On the third floor of the Hyatt, the team at Bistro 300 has worked wonders with Twinkies and tomato soup. They prepare their own version of the doughy dessert with chocolate dip and whipped cream, leaving out the plastic wrapper. As for the soup, it's available for lunch or as a dinner appetizer, and it's won praise from The Baltimore Sun for its "aromatic and richly spicy" mix of tomatoes from Hummingbird Farms.
Suffice to say, the kitchen here doesn't shy from reinvention. It combines regional ingredients—including Maryland crab, of course—into contemporary plates for breakfast, lunch, and dinner. The Baltimore Sun also lauds Bistro 300's commitment to eco-friendly eats, noting that chefs serve up arctic char and black sea bass instead of less sustainable options, like salmon or fish that have starred in Disney films. Seafood is indeed a focus, as evidenced by the mix of shellfish in the sweet-corn cioppini, though chicken pappardelle and a dry-aged new york strip steak also grace the menu.
Each meal does come with a view, though the scenery varies depending on where you sit. Some diners glimpse the harbor through a full wall of windows, while others gaze into a large, decorative pool that stretches throughout the room.
When Thailand native Penelope Chungsakoon and her husband, Bangkok native Tom Chungsakoon, opened Thai Yum Restaurant in 2010, the Baltimore Sun declared it the city's "best Thai restaurant." It's a testament to the ardent work ethic of Penelope and Tom, who flavor each beautifully plated dish with spices hand-ground in their open kitchen.
Besides staples such as massamun curry, the duo crafts Thai specialties such as duck breasts coated in curry-roasted peanut sauce and frog legs saut?ed in garlic and chili paste. Feasts unfold inside a dining room of shiny hardwood flooring and white brick walls decorated with traditional artwork depicting animals such as dragons and elephants.
The skilled pastry chefs at Charm City expertly whip up batches of joy-inducing indulgences on a daily basis. This cute cupcake boutique offers more than 65 varieties of small, tempting treats to suit nearly any occasion, whether you're celebrating a birthday, birth, day, or simply hoping to fill cupcake-sized pockets. When you call to place your order, you'll be able to chat with a cupcake consultant and custom-design a dessert platter to suit your sweet teeth. Choose from flavor favorites including classic chocolate and vanilla, Baltimore Black Bottom, Black-Eyed Susan, and Pimlico, all of which follow fine-tuned recipes of the freshest ingredients, careful mixing, and the giggles of hundreds of babies.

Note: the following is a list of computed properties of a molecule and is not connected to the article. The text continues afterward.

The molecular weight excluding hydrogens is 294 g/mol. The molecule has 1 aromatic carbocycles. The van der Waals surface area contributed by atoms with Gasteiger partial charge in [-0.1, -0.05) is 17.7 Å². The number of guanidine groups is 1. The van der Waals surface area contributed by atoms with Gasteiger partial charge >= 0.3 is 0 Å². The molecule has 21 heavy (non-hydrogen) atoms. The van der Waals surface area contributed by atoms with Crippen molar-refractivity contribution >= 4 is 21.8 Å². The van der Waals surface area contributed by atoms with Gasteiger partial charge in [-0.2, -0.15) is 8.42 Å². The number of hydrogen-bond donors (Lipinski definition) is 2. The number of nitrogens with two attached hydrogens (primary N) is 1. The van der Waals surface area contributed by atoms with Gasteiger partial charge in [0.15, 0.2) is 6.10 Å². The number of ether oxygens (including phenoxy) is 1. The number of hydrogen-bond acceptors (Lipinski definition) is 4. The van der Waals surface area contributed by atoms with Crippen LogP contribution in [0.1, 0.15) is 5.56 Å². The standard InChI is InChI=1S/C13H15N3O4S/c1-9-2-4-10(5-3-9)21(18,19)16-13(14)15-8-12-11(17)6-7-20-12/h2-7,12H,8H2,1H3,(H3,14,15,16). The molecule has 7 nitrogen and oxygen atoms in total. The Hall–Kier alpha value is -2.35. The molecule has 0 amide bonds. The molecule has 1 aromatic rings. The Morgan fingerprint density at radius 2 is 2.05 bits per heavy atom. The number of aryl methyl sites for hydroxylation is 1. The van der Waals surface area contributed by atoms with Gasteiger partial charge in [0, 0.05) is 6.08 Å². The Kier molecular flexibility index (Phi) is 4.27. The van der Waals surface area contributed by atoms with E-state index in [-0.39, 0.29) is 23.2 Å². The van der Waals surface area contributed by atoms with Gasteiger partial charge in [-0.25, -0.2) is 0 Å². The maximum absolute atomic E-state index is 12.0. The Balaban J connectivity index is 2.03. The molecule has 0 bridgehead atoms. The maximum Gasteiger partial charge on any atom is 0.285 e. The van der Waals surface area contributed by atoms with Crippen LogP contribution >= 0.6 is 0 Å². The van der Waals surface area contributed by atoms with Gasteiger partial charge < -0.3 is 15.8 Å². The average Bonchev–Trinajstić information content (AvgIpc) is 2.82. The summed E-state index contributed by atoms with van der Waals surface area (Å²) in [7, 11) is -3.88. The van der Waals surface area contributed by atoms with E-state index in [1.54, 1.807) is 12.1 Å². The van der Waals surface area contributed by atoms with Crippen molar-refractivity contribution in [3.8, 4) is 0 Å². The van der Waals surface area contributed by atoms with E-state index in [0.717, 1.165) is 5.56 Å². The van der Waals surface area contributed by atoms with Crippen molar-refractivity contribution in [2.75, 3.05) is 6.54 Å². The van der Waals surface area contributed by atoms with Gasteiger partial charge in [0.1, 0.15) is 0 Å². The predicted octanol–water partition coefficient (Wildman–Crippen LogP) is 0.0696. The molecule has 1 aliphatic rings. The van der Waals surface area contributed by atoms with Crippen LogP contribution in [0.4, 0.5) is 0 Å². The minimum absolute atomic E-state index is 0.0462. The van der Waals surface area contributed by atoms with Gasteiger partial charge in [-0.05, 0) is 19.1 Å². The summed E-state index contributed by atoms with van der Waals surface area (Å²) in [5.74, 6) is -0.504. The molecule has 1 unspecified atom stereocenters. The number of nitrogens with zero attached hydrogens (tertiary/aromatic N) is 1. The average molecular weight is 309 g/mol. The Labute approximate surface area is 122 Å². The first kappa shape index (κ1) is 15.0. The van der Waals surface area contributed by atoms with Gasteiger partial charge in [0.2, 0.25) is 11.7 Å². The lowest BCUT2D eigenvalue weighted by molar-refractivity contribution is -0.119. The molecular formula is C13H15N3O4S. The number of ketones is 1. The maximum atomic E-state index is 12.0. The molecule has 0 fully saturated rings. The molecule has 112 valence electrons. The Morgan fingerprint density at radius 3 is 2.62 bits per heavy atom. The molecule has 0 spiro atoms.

Inspired by the seasons, executive chef Shawn McClure's menu features locally sourced dishes and changes weekly. Post up at the slate-blue oyster bar for an order of pan-seared scallops served with black seaweed salad and drizzled with carrot-ginger sauce ($11) or sushi-grade Ahi tuna tartare with a blood-orange glaze and jalapeno pesto ($11). Advance to the galley for dinner. The central seating area ushers in a faint breeze from the retractable street-level doors, inviting vibrant discussions and the freshest Burton Gilliam gossip. Try the restaurant's famed oysters (selection and availability varies daily), steamed mussels, clams, or shrimp with garlic-caper or roasted-tomato butter ($10–$18 per pound). Entrees include grilled salmon with leeks and roasted red-potato salad ($16), pan-sautéed crab cakes sided with sugar-snap peas and a tangy mustard-parsley sauce ($24), and fish and chips ($15).
For the past five decades, Supano’s has been luring patrons inside with a satisfying blend of music and meat. Whether by Frank Sinatra impersonators, jazz musicians, or a karaoke singer who just stubbed her toe, live tunes supplement the sounds of knives slicing into 20-ounce new york strip steaks and forks sliding into chunks of meaty lasagna. Supano's look is just as classic as its menu. Nestled in an aged brick building with a cobblestone façade, the restaurant emits an old-world vibe complete with warm lighting and photos of famous singers.
Below Supano's Steakhouse is Supano Zone. The underground sports bar fits the mold of a dream man-cave, with LED TVs that show all college games and pro-sports events. A shuffleboard table, dartboards, and a pool table welcome co-ed competition, which onlookers can cheer on while slurping down beers. The bar has long been a cherished place for hosting celebrations: after Baltimore hosted the first Grand Prix, the pro drivers lounged at Supano's and even left behind some memorabilia that is still on display.
Crazy Lil’s banishes hunger with a massive menu of meaty burgers, spicy chalupas, and more than 10 kinds of macaroni and cheese. Dairy-loving diners can warm up with an appetizer of Chesapeake tots, topped with crab dip and cheddar jack ($11), before moving on to bacon- ($12) or broccoli-cheddar- ($13) trimmed mac 'n' cheese. The fromage-phobic may delve into non-cheesy specialties, including pierogies and bratwurst served with a spicy bourbon mustard ($11.50), or a chipotle-chicken chalupa, which tastily toasts palates as it twists tongues ($9). Peckish philosophers sate themselves on the paradoxes of Lil’s Hell Yeah burger, whose ground beef, bacon, and sautéed onions come in the mayonnaise-enriched grip of two grilled-cheese sandwiches ($12).